More importantly, if you wish to find the position of second to the last space, you may use the InStrRev function.
In such a situation, you have to utilize the function two times.
For the first time, the InStrRev function returns the position of the last space.
And the second time, the InStrRev function returns the position of second to the last space.
Copy the following code into a new module.
Sub Getting_Position_Second_to_Last_Space() Dim LastPos As Integer Dim SecondLastPos As Integer LastPos = InStrRev("Miles to Go Before I Sleep", " ") SecondLastPos = InStrRev("Miles to Go Before I Sleep", " ", LastPos - 1) MsgBox SecondLastPos End Sub
Next, run the code and the output will look as follows.
6. VBA InStrRev to Find out the Position of “ZZ” within the String
In the last example of a single string, we’ll see the process of finding out the position of “ZZ” within the string.
Here the “ZZ” means such a substring (StringMatch) that is not available in the string.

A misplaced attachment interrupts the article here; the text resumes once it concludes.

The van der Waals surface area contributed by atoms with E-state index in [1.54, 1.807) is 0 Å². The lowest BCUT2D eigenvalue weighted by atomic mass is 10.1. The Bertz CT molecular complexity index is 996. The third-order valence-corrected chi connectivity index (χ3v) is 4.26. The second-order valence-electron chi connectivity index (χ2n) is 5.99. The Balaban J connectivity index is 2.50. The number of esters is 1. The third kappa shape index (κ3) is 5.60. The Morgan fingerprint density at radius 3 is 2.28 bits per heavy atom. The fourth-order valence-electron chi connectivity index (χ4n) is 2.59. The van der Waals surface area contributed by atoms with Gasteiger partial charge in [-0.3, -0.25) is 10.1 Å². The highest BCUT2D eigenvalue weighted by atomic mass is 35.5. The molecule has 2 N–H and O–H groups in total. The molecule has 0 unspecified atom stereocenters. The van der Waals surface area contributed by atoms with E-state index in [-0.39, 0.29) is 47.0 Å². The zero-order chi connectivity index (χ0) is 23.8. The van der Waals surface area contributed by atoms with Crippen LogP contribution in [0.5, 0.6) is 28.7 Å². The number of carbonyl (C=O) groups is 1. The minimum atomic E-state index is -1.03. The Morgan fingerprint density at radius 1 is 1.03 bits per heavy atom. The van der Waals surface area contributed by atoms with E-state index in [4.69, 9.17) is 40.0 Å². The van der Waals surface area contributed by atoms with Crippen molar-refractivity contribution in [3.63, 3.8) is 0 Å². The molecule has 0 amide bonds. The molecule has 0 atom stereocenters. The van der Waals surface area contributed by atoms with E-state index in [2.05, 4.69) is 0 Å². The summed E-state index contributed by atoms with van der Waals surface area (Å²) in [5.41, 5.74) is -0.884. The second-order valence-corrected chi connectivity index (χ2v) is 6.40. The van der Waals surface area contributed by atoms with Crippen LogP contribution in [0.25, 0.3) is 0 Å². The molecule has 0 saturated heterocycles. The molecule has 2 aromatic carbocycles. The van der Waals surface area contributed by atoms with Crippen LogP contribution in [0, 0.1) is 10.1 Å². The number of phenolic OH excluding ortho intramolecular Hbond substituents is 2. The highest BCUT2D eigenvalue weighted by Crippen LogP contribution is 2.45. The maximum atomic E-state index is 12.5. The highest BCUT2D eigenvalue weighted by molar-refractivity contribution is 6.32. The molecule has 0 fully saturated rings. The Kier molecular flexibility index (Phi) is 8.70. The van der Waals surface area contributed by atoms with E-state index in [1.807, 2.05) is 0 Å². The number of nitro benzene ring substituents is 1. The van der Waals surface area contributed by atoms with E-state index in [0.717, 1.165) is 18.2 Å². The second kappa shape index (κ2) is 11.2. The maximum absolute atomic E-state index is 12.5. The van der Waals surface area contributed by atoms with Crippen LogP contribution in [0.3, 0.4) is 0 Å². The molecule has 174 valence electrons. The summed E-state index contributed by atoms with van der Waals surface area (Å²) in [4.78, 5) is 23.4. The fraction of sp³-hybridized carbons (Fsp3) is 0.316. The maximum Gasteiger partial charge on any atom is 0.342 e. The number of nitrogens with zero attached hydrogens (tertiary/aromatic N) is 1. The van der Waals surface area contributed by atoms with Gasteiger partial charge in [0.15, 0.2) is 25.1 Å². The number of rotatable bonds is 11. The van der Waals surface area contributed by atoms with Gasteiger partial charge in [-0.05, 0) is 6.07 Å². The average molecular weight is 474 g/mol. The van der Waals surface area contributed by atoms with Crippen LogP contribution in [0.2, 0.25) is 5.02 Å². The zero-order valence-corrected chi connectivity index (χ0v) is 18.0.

So copy the code and insert it into a new module.
Sub Finding_The_Position_ZZ() Dim A As Integer A = InStrRev("Miles to Go Before I Sleep", "ZZ") MsgBox A End Sub
Finally, run the code and the output is 0 as shown in the following figure.
7. VBA InStrRev to Retrieve the Position of Last Space in Case of a Dataset
In maximum cases, we use a dataset in Excel and want to find the output for the dataset.
For your convenience, I’ll show the use of the InStrRev function in the case of a dataset.
Assuming that in our dataset, we have four strings (starting from B5 cell) and we want to find the position of the last space for each string.
Next, copy the following code after creating a new module.
Sub Dataset_Example_InStrRev() Range("D5").Value = InStrRev(Range("B5"), " ") Range("D6").Value = InStrRev(Range("B6"), " ") Range("D7").Value = InStrRev(Range("B7"), " ") Range("D8").Value = InStrRev(Range("B8"), " ") End Sub
Subsequently, run the code and the output will be as follows.
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Things to Remember
1. The InStrRev function finds 0 if the string match or substring is not found.
2. The returns Null if the string check or string match is Null.
3. If the value of the Start argument is larger than the length of the string check, the function returns 0.
4. The InStrRev and InStr functions are not the same in VBA.
In short, I discussed the basics of the VBA InStrRev function at first. Then 7 distinct examples are also shown for accelerating the knowledge. Anyway, if you have any queries and suggestions, please don’t forget to share them in the following comments section.